On the B2C side, we collaborate with marketing teams to comprehend their objectives and attempt to merge them with our operations on the consumer side of the application. Yet, it’s tricky as their Marketing OKRs, such as Click Through Rate for example, don’t always align with product goals, like improving the overall user experience. Hence, one has to be cautious and strategic about what’s put into effect.

Capturing qualitative feedback in our B2B context involves a multifaceted approach. We usually start by working closely with people who have direct contact with the clients, our proxies. This includes sales representatives, trainers, and customer care. We estimate that they have about 80% of the information that we need, at an 80% quality mark. To fill in the remaining gaps, we supplement our data with analysis and interviews. Our job is essentially to cross-reference and organize the information gathered from the field, a task typically managed by team leaders.

This feedback collection process is ongoing and can take place at any time, and not just within specific deadlines. The ability to efficiently adapt to new challenges is an essential part of our operations, as it allows findings to be collated and acted on in real-time.

In an effort to cut through the “product gibberish” (I call it produxplaining) I encourage my team to focus on the benefits we aim to offer our customers rather than focusing solely on problems or needs. Thus, they can pitch at any time. The pitches, usually a concise document, get shared on Slack for collaborative input. Then, they delve deeper to capture additional insights, sometimes collaborating with our counterparts in other areas such as France and Spain.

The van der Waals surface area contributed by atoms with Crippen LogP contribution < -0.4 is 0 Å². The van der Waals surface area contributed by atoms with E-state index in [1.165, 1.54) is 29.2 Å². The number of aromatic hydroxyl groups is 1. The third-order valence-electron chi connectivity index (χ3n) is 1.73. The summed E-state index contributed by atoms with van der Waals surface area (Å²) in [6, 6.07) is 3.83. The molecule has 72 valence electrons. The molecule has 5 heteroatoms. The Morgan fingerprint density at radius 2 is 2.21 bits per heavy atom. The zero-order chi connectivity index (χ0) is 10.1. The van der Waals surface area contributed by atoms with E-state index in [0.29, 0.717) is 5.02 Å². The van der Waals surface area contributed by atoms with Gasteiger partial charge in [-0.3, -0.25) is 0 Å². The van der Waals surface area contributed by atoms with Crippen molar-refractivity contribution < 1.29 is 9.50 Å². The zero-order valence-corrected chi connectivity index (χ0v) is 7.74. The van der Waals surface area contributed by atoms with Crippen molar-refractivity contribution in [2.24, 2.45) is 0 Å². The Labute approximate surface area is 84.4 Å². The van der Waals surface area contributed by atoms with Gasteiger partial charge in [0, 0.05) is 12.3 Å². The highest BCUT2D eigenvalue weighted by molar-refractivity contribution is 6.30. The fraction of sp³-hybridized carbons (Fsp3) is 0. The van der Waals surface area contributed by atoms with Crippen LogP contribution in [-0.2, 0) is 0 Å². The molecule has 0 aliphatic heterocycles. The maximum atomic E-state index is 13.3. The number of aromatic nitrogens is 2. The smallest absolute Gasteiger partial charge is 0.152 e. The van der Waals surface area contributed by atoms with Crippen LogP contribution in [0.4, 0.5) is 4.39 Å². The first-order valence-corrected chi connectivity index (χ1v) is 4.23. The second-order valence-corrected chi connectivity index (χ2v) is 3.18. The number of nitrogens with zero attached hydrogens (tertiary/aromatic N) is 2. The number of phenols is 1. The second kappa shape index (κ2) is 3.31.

Marriage between the feedback from customer care and trainers, and our own initiatives completes our approach. We can direct these teams to focus on certain problem areas if needed, or even have them propose a call with us to provide more detailed insights. The beauty here is that they are eager to help. Trainers, despite handling only a small fraction of our customers, still manage to provide us with insightful feedback. And, to ensure that there’s no backlog, everybody has a part to play. 

In terms of success rate, let’s just say we’ve been pretty lucky. The system works well for everyone and the reciprocal benefits are undeniably a big reward. So, capturing qualitative feedback involves a copious blend of strategies, all aimed at delivering benefits to the customers and ultimately, the company.

How does qualitative feedback impact your prioritization? What’s the journey from feedback to delivery?

How does qualitative feedback impact your prioritization? What’s the journey from feedback to delivery?

Our journey from feedback to delivery doesn’t actually start with feedback but with strategy and strategic destinations. What we typically do is look for investment opportunities that align with our focus, in terms of business and usage segments as well as use cases and outcomes. Feedback, in this context, is instrumental in helping us identify patterns, thereby uncovering new opportunities.